A young woman with feathered blonde hair looks suspiciously around a room.

Something doesn’t seem right to Trish either. Honestly, I’d be concerned too: the kindly neighbor who has agreed to check in on Trish makes himself feel right at home by just showing up in and around the house, incidentally holding a butcher knife. Meanwhile, the boys who are ostensibly among her friends have decided to creep on the evening’s activities by the open window as the girls undress. Quite a few people here really need a refresher on trespassing and consent, and probably the meaning of friendship while we’re at it.

When one of the girls (Diane maybe?) breaks the code of sisterhood and invites her boyfriend to meet her outside the house, there is a horror movie price to be paid quickly and violently. The party goes from bad to worse when the pizza delivery guy shows up dead on the doorstep, making the fatal error of turning the pizza box upside down. Relatably, this doesn’t prevent the girls from stress eating.

Three young women sit back to back on the floor in front of a fireplace. They are each holding a knife.

As the two boys who have joined the party decide to make a break for it to get help, Val considers whether she should finally listen to her gut and investigate the party next door. But will there even be any partygoers left by then?

The Rating:

3/5 Pink Panther Heads

My biggest issue here is how surprisingly slow the first half of the film is, despite multiple onscreen power drill murders. It takes quite a while for the power drill killer to catch up with the slumber party crowd, and the effect doesn’t necessarily build suspense. If you’re going to murder people with power tools after escaping from prison, you should probably waste no time. Then again, one lesson we learn from this film is that police interest in investigating serial murders in 1980s Venice Beach is negligible.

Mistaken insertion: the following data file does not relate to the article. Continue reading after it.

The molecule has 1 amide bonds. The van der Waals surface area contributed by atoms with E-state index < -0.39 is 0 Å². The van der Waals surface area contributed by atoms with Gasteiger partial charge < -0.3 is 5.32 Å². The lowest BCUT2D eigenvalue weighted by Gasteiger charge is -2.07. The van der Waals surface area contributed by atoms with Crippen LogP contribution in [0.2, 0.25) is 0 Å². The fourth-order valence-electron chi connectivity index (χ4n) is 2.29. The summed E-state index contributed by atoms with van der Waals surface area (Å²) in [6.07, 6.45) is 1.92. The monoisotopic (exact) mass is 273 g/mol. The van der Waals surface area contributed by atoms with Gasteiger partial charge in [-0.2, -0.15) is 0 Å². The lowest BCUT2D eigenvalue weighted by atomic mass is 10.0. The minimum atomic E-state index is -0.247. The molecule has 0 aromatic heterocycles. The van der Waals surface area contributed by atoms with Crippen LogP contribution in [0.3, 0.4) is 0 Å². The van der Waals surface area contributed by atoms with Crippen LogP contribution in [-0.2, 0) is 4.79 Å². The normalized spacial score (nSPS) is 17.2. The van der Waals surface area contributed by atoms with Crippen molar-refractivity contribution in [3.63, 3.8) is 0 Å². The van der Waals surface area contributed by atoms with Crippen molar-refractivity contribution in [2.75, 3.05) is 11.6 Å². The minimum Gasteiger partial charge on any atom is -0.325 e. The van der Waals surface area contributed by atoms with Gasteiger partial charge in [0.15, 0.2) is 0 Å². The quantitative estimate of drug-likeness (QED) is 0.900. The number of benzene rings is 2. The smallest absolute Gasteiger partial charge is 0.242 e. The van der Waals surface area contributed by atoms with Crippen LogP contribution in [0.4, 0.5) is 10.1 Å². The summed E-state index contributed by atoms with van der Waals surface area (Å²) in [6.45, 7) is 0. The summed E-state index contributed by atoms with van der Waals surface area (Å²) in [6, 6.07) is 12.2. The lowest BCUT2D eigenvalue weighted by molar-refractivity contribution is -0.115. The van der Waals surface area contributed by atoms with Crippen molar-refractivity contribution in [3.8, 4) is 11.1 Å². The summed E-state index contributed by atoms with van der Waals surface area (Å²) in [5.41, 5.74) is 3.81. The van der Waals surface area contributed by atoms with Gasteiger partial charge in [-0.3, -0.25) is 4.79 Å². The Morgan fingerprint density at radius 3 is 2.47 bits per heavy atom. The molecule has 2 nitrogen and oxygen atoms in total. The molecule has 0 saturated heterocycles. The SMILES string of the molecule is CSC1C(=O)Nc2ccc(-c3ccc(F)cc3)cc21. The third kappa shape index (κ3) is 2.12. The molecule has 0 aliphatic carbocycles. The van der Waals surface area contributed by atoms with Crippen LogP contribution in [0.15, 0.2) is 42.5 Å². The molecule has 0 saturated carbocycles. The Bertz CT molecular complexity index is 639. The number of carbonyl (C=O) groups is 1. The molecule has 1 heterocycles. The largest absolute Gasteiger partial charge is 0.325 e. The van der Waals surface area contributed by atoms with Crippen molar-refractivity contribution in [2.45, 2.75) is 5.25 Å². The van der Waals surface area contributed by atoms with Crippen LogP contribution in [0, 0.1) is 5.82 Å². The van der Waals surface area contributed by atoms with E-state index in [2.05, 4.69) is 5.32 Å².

When we do finally get into the swing of things, it’s quite satisfying. I can’t think of other horror films that feature a power drill as the murderer’s weapon of choice, and there are some creatively gruesome deaths as a result. Apparently the filmmakers didn’t catch on to the sly humor of screenwriter Rita Mae Brown, so there are some genuinely funny moments even if the tone is a bit off the mark at times.

Annoyingly, our characters are all pretty one-dimensional. Remembering names or any distinguishing characteristics is next to impossible. Even the power drill killer isn’t a particularly interesting person, opting for murdering teen girls…because? That’s just what crazy people do, according to the film’s logic. I was hoping for even a brief backstory that might help us unpack the killer’s motives, but we don’t get any such preparation from the filmmakers.

I wish the Val/Trish stories had been woven together more effectively too. I have to admire Val’s resourcefulness when she unwittingly stumbles across the active site of a serial killer at work. However, she is completely separate from most of the action of the film, and it all gets a bit clunky in terms of pacing. There are some fun elements of ’80s horror at work here, but they don’t necessarily align to become a classic.

On a side note, I love the extremely ’80s horror theme music.

Would my blog wife invite this one to the slumber party or lock it outside with a power drill killer on the loose? Find out in her review!

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Collaborative Blogging, Film Reviews

A Classic Horror Story, or: Nailed It

*Spoilers follow*

Something about this month feels right for horror. And here’s a degree of separation from last week’s film: ritual sacrifice in a pastoral setting, connected by Nicolas Cage. Last week’s film featured Italian-American Cage fighting animatronics possessed by Satanic serial killers; this week stars Italian actors terrorized by cult members that owe much of their existence to 2006’s modern classic Wicker Man.

Sorry–no bear costumes in this one.

The Film:

A Classic Horror Story

The Premise:

While traveling to southern Italy, a group of strangers is stranded in the woods where a cult engages in ritual human sacrifice.

The Ramble: